4 Investigates: Burned by FEMA
In less than three months, it will be two years since the U.S. Forest Service started the largest wildfire in New Mexico history.
It’s also been a year since the federal government set aside billions for victims of the Hermit’s Peak/Calf Canyon Fire.
Still, for many victims of the federal fire, FEMA is not holding up its end of the deal — the agency has passed out just 8% of that bucket of money.
It’s almost like life is on hold. That’s how Toby Dolan describes the two years since the fire destroyed his Rociada property.
His burned family compound is cleaned up and cleared out, but they still don’t have the money to start over.
“It’s tough,” Dolan said. “My mother and grandmother are getting older every day and it’s tough on them. It’s really hard on them waiting to see where life is going to take them next.”
The end to that wondering and waiting is somewhere in the Hermit’s Peak/Calf Canyon Claims Office.
“You had the president come to New Mexico, stand with the victims and say, ‘Look, we caused this. We the Forest Service, we’re going to make it right.’ I want to commend President Biden. That’s something that rarely happens,” said Gerald Singleton, Managing Partner of Singleton & Schreiber.
In 2022, Congress directed FEMA to dole out nearly $4 billion in relief to fire victims like Dolan.
“It was something to hang your hat on,” he said. “The belief that we didn’t actually have to sue the government to potentially make ourselves whole.”
Dolan hasn’t seen a dime.
Attorney Gerald Singleton represents Dolan and more than a thousand other Hermit’s Peak/Calf Canyon Fire victims.
“This bill was an opportunity and was intended by its drafters, by the president, to really do something remarkable and instead all of that great possibility has been destroyed by FEMA’s incompetence,” Singleton said.
They’re taking FEMA to federal court over several issues he blames on incompetence. Perhaps, most importantly, he said FEMA is failing to meet the 180-day timeline to determine payout amounts included in the relief bill.
“When you stand up a brand-new federal program that Congress has directed FEMA to create it does take some time,” said John Mills, a spokesperson for the FEMA claims office.
Mills said the agency has worked hard to get the relief program up and running. They’ve been setting up claims offices and hiring people to do the work.
He said they’ve distributed more than $300 million so far. The goal is to get $1 billion out the door by the end of the year.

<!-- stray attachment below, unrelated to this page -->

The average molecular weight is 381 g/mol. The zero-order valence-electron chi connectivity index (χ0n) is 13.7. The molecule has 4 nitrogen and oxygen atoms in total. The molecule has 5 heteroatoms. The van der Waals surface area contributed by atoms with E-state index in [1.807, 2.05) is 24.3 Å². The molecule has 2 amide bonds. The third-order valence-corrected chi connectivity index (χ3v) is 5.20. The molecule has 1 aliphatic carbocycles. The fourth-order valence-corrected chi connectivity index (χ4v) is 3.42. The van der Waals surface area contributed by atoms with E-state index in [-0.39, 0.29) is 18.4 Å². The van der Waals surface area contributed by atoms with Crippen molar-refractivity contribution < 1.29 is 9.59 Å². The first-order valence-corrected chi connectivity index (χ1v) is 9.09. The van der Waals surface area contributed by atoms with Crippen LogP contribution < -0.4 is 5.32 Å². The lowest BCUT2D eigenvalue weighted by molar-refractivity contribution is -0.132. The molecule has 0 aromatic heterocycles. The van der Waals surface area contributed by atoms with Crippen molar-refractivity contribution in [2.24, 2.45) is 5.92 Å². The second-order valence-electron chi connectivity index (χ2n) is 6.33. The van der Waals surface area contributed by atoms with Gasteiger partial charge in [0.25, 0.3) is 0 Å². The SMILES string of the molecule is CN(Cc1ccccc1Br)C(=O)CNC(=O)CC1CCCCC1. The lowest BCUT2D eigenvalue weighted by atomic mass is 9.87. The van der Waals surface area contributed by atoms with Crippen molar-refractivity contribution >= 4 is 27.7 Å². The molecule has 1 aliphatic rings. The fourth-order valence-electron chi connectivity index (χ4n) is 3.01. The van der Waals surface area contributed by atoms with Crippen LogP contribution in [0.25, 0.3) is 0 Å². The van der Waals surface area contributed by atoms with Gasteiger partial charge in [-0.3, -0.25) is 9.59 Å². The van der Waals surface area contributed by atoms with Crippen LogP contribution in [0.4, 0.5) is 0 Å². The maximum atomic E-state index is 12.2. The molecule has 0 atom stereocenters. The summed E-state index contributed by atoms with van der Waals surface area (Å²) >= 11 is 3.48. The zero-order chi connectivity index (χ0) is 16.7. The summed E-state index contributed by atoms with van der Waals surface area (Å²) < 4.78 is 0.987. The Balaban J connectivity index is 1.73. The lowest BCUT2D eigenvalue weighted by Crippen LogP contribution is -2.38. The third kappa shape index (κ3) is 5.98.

Still, that is just a quarter of what Congress ordered the agency to pay to fire victims. By then, it’ll also be almost three years since the fire.
While Mills said FEMA anticipates spending more than $1 billion on reforestation claims, Singleton points out they only recently hired arborists to do the work.
“We are working to speed up the process and prioritize people who have submitted claims some time ago,” Mills said.
He said they’re still staffing up. Nearly two years after the disaster, Singleton said that just adds to the frustration.
“It’s one of those things where there’s no transparency, there’s no accountability and there’s been no performance,” Singleton said.
Dolan said the 180-day clock on his claim decision expired last month. He was forced to give the agency an extension.
Once again, making the dream of having his own home and getting back to where he was, seem even further out of reach.
“It was all well and good that they got the money appropriated for this. But, step up and force this office right here to do something about it,” Dolan said.
KOB 4 reached out to our congressional delegation but they were not available for an interview. However, U.S. Sens. Ben Ray Luján and Martin Heinrich and Rep. Teresa Leger Fernández issued this joint statement:
“Passing the Hermit’s Peak/Calf Canyon Fire Assistance Act into law was a critical first step in making sure those impacted by the worst wildfire in our state’s history see justice. After the U.S. Forest Service caused the Hermit’s Peak/Calf Canyon Fire, it’s the federal government’s responsibility to do right by New Mexicans and deliver relief to those impacted as soon as possible. The reported delays in compensating victims of the fire are frustrating and unacceptable. We continue to urge FEMA, the Biden administration, and New Mexico state leadership to help New Mexicans cut through the red tape and receive the assistance that they need and deserve. The Claims Office must work quickly and efficiently to get relief out the door and implement our legislation.”